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What GraphQL Can Learn from Databases

28 Feb 2022 8:50am, by

Database systems use declarations (tell me what to do, do not tell me how to do it) to make the overall experience of both the setup and interactive side amazing. In contrast, most GraphQL systems only make the interactive side declarative. The setup side is complex, and worse, the execution of interactions is suboptimal.

It is entirely possible to build a GraphQL system where both sides are declarative, and as a result, the setup is both simple and leads to a much better execution engine.

At StepZen, we believe that GraphQL systems should be set up declaratively.

Databases Live in a World of Declarative Specifications

Anant Jhingran
Anant is the founder and CEO of StepZen, a startup with a new approach for simplifying the way developers access the data they need to power digital experiences. With a career that spans IBM Fellow, CTO of IBM’s Information Management Division, CTO of Apigee, and product leader at Google Cloud, Anant has spent his career at the forefront of innovation in databases, machine learning and APIs. At StepZen, Anant is enjoying creating a company that brings his love of these technologies together to simplify, accelerate and scale frontend development.

The database admin (let’s call her Alice) sets up the system using declarative specifications. When she writes “create table x (a int)”, she is telling the database system “what,” and the DBMS then stores the data in its format, creates the right metadata, etc. (the “how”). It is both simple to do (for Alice) and leads to a more intuitive experience and execution for the user who interacts with the database to fetch the data they need.

The end-user (let’s call him Bob) issues interacts through a query specifying “what” he wants (e.g., “select * from x where a = 1”). The database system (DBMS) then converts it into the “how” (for example, understanding that there is an index on (a), that it costs five units to scan x using (a) vs. 20 units to scan linearly through all records, and therefore use index scan). This execution happens easily and optimally because Alice had declared what she wanted.

The two sides — the setup and the interactions — are declarative, and consequently simple to write and code. And they come together to make the execution of the interactions optimal.

Most GraphQL Implementations Are Only Half Declarative

The interactive side is declarative, so Bob might say:

However, typical GraphQL libraries, in any language, be it JavaScript, Java, Go, etc., make the setup side to be programmed. Alice has to write resolvers, which are programmatic snippets describing how each piece of data can be fetched.

There are two problems with this:

  1. The program is difficult to write and get right and becomes really difficult to maintain. For example, keys need to be managed. Errors need to be handled. Access control needs to be programmed in. All can be done but at a cost. A cost of skills, time and complexity.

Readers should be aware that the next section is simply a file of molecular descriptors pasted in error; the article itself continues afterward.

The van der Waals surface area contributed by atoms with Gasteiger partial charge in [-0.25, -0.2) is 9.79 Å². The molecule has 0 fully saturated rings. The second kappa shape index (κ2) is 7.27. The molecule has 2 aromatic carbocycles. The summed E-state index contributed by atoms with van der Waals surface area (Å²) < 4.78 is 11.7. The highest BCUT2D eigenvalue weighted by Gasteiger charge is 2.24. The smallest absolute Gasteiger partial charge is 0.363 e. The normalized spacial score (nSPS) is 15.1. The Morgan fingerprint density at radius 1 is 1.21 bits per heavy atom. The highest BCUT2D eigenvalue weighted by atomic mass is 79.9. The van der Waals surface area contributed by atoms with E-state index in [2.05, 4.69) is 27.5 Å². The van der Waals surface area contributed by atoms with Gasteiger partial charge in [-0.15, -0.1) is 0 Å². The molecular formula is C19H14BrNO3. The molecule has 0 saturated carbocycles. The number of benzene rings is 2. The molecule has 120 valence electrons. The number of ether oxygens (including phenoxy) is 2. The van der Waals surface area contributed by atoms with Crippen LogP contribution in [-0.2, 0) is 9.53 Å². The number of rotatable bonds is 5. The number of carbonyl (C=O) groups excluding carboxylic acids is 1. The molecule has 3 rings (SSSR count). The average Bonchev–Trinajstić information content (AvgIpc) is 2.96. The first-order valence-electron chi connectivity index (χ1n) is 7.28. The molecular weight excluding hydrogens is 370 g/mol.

2. Equally bad, because these programmatic snippets are opaque to the GraphQL library, it really messes with the interactive side. For example, there is no knowing how much it costs to fetch a piece of data, and there is no way to rewrite the execution plan. All the magic that databases could do goes out the window. The declarative specification of the query meets the programmatic setup, and bam! Things get clogged.

We Really Need the Setup Side to Be Declarative Too

Supposing you declared, during setup, that the resolvers were:

  • customer: default database lookup
  • orders (customerId): default database lookup
  • Customer.orders: call orders (customerId)

How much simpler the code is to write. And maintain. Error conditions are handled by the GraphQL system. Keys are encapsulated in default database lookup. Access control — can Bob really have access to this information? — is also simplified by factoring the logic into the GraphQL system. The alternative is to pass through the authentication information and leave it to the various backends to deal with authorization.

Rather than passing the authentication information through to the various backends and leaving it to each backend to deal with authorization separately, the logic can be factored into the GraphQL system.

There is a lot of opportunity for optimization. For example, if you ask for:

You can issue one query to the database as opposed to hundreds of queries, one for each customer, with a query somewhat like:

(The exact syntax is slightly more complicated, but it can be done entirely by the system.)

In case you think that all of this is only when the backend is one database, that is absolutely not true. Such declarative statements:

  • weather(lat,lon):curl https://openweathermap.org?lat=$lat&lon=$lon
  • user(name):graphql https://graphql.github.com?user=$user

serve the same purpose. They declare to the GraphQL system “what” has to be done to resolve something. It leads to a simpler, more maintainable GraphQL API for Alice, whose job it is to set up.

But because it is no longer opaque to the GraphQL system, it also leads to better, safer and more optimized interaction for Bob.

You get to eat the cake and have it too.

As you would have guessed, we are firm believers in being declarative on both sides. Give us a try at StepZen.

Featured image via Pixabay.